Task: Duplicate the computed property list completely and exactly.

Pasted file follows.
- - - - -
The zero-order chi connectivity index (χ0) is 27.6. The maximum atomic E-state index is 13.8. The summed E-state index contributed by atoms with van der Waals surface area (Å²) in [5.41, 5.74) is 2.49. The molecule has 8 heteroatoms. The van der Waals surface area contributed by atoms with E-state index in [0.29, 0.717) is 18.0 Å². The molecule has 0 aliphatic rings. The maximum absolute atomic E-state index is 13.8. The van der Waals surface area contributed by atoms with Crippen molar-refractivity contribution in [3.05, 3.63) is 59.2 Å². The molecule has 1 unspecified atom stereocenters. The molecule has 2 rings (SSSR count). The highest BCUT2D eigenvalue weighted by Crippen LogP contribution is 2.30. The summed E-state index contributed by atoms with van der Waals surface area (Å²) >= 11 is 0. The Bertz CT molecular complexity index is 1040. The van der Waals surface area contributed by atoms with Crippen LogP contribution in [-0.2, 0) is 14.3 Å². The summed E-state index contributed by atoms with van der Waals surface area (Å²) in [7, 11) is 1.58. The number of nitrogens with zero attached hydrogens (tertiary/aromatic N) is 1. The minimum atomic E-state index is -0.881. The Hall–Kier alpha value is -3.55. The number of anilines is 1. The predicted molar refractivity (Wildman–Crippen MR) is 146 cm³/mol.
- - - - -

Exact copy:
The zero-order chi connectivity index (χ0) is 27.6. The maximum atomic E-state index is 13.8. The summed E-state index contributed by atoms with van der Waals surface area (Å²) in [5.41, 5.74) is 2.49. The molecule has 8 heteroatoms. The van der Waals surface area contributed by atoms with E-state index in [0.29, 0.717) is 18.0 Å². The molecule has 0 aliphatic rings. The maximum absolute atomic E-state index is 13.8. The van der Waals surface area contributed by atoms with Crippen molar-refractivity contribution in [3.05, 3.63) is 59.2 Å². The molecule has 1 unspecified atom stereocenters. The molecule has 2 rings (SSSR count). The highest BCUT2D eigenvalue weighted by Crippen LogP contribution is 2.30. The summed E-state index contributed by atoms with van der Waals surface area (Å²) >= 11 is 0. The Bertz CT molecular complexity index is 1040. The van der Waals surface area contributed by atoms with Crippen LogP contribution in [-0.2, 0) is 14.3 Å². The summed E-state index contributed by atoms with van der Waals surface area (Å²) in [7, 11) is 1.58. The number of nitrogens with zero attached hydrogens (tertiary/aromatic N) is 1. The minimum atomic E-state index is -0.881. The Hall–Kier alpha value is -3.55. The number of anilines is 1. The predicted molar refractivity (Wildman–Crippen MR) is 146 cm³/mol.